Explore New Transportation Data on the State and Local Planning for Energy Platform (Text Version)
This is a text version of the video for Explore New Transportation Data on the State and Local Planning for Energy Platform presented on Aug. 4, 2021.
Sandra: Welcome, everyone. Welcome to today's webinar. I'm Sandra Loi from the National Renewable Energy Laboratory. Today's webinar will focus on the State and Local Planning for Energy platform, or SLOPE for short. The DOE-supported SLOPE model provides jurisdictionally resolved data on energy efficiency, renewable energy, and now sustainable transportation opportunities and the potential to support data-driven energy planning.
Our presenters will share new state and county-level scenarios of vehicle adoption, vehicle fuel and electricity consumption, and vehicle miles traveled by field type under reference and high electrification scenarios through 2050, which is hosted on the platform.
As a point of reference, transportation data for SLOPE were generated using NREL's Transportation Energy and Mobility Pathway Options, or TEMPO model, which enables exploring pathways to produce long-term scenarios that reach strategic transportation energy environment objectives and assess synergies with energy supply.
Before we get started, I'd like to review a few items so you know how to participate in today's webinar. All attendees are muted and will remain so for the entirety of the webinar. Audio connection options for today's webinar include listening in through your computer or by calling in on your phone. For the best audio connection, we recommend calling in through a phone line. Be sure to mute your computer if you're calling in over the telephone to avoid possible feedback. We also recommend disconnecting from VPN and other third-party connections.
There will be a Q&A session at the conclusion of the presentation. We encourage you to submit questions as the presentation's taking place. You can do so by typing them into the Q&A pane. The Q&A pane is noted as a question mark icon, which should be located on the right-hand side of your control panel or screen. Once we arrive at the Q&A portion we will address as many questions as time allows.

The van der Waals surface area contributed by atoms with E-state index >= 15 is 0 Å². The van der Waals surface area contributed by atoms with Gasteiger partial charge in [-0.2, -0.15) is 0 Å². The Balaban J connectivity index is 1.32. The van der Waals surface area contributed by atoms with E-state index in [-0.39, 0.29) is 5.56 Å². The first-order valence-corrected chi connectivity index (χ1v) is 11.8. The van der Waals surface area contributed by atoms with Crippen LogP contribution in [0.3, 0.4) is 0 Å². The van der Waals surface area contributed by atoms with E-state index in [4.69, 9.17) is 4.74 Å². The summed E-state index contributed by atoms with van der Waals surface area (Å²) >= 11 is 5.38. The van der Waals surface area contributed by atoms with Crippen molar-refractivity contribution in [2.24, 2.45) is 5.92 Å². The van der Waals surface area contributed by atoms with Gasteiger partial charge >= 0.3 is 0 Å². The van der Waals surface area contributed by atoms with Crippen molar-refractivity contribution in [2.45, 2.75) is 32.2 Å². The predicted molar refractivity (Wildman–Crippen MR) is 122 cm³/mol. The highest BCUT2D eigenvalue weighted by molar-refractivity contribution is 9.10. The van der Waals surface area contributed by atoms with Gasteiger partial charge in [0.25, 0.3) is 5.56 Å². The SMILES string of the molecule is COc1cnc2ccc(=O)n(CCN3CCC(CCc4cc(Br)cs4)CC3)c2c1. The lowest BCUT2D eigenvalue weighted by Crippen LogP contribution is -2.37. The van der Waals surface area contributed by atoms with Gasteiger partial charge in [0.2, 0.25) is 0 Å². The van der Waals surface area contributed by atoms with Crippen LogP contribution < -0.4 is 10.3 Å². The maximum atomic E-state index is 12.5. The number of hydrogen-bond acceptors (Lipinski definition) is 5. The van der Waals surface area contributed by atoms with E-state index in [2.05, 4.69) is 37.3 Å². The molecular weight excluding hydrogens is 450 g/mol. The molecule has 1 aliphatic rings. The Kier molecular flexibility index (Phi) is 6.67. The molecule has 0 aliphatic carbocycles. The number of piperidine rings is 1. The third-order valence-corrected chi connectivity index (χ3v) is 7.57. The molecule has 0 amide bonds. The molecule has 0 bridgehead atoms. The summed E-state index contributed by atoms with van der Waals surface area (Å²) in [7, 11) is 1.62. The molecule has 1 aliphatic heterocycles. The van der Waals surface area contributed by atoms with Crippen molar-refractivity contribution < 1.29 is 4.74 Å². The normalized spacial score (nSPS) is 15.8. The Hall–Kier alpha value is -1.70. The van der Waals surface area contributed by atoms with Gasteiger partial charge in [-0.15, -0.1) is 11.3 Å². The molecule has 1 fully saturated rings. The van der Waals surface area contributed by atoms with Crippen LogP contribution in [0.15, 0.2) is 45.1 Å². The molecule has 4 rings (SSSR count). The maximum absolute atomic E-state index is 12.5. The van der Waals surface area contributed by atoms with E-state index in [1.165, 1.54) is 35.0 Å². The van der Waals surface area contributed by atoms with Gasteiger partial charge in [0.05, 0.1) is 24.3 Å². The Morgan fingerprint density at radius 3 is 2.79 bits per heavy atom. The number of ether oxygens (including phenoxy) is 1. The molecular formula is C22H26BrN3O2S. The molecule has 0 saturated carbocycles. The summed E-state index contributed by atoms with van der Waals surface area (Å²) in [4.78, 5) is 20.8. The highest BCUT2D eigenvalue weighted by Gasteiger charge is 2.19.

Should you have any technical difficulties please reach out to me via the chat feature, which appears in your control panel as a comment bubble. We are recording today's webinar and it will be available on the Clean Cities website within the next week or so.
So as I just noted, let's quickly read through this disclaimer. This webinar is being recorded and may be posted on DOE's website or used internally. If you speak during the call or use video you are presumed to consent to recording and use of your voice or image.
Now I'd like to go ahead and formally introduce today's three speakers. Megan Day will kick us off by providing an overview of the SLOPE platform. Megan's a senior energy planner at NREL, where she applies the lab's tools, models, and expertise to support state and local planning for equitable energy transitions. She is the PI for the State and Local Planning for Energy, or SLOPE platform, and the Sustainability Communities Catalyzer, and the co-PI for the LA 100 Equity Strategies Project. Megan is a certified urban and regional planner with a background in climate action planning.
Following Megan will be Chris Hoehne. Chris is a postdoctoral researcher in the Center for Integrated Mobility Sciences at NREL. He received his Ph.D. in civil environmental and sustainable engineering with a focus in transportation systems from Arizona State University in 2019. His research interests include parking, land use, mobility, energy productivity, electric vehicle adoption, and impacts of emerging mobility technologies, and transportation and energy systems.
The presentation will be rounded out by Arthur Yip. Arthur is postdoctoral researcher in the Center for Integrated Mobility Sciences at NREL as well. He received his Ph.D. in engineering and public policy at Carnegie Mellon University in 2020. His research interests include transport electrification technologies, economics of policies with expertise in consumer trace modeling and spatial desegregation, and energy and transportation system analysis.
Now I'd like to turn it over to Megan. Megan, you may begin.
Megan: Thank you. If you could advance the slides, we'll get going and tell you about the agenda here. Chris, do you want to jump in on the agenda or should I do that, too?
Chris: Sure. I'll just briefly go over the agenda. So I'll turn it back over to Megan here just in a minute so she can go over the SLOPE platform and then after that I'll review the TEMPO transportation model and the methodology for that model, which is sort of how we have created this data on the SLOPE dashboard. I'll go a little bit over some of our efforts for calibration and validation, and then Arthur will talk about our efforts to disaggregate the TEMPO model to the county level, which is how we were able to provide data on the SLOPE platform. And then finally we'll wrap up with some of the results and demo the dashboard and then have some Q&A.
Megan: All right. Thanks, Chris.